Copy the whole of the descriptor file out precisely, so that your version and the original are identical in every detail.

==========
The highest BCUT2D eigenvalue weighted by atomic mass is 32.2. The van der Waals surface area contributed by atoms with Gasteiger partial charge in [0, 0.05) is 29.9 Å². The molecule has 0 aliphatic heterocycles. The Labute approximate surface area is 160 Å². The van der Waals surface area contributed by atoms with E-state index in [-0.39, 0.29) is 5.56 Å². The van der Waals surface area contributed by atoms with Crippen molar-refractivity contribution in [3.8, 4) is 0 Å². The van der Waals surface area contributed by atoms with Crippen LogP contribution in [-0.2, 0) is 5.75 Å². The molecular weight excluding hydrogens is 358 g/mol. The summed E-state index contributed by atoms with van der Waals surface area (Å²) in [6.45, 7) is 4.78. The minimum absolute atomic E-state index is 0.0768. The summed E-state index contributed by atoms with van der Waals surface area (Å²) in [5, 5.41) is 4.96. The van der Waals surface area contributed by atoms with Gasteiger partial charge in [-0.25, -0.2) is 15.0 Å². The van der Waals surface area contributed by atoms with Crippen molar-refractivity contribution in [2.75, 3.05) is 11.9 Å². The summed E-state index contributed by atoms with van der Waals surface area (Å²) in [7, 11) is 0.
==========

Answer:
The highest BCUT2D eigenvalue weighted by atomic mass is 32.2. The van der Waals surface area contributed by atoms with Gasteiger partial charge in [0, 0.05) is 29.9 Å². The molecule has 0 aliphatic heterocycles. The Labute approximate surface area is 160 Å². The van der Waals surface area contributed by atoms with E-state index in [-0.39, 0.29) is 5.56 Å². The van der Waals surface area contributed by atoms with Crippen molar-refractivity contribution in [3.8, 4) is 0 Å². The van der Waals surface area contributed by atoms with Crippen LogP contribution in [-0.2, 0) is 5.75 Å². The molecular weight excluding hydrogens is 358 g/mol. The summed E-state index contributed by atoms with van der Waals surface area (Å²) in [6.45, 7) is 4.78. The minimum absolute atomic E-state index is 0.0768. The summed E-state index contributed by atoms with van der Waals surface area (Å²) in [5, 5.41) is 4.96. The van der Waals surface area contributed by atoms with Gasteiger partial charge in [-0.25, -0.2) is 15.0 Å². The van der Waals surface area contributed by atoms with Crippen molar-refractivity contribution in [2.75, 3.05) is 11.9 Å². The summed E-state index contributed by atoms with van der Waals surface area (Å²) in [7, 11) is 0.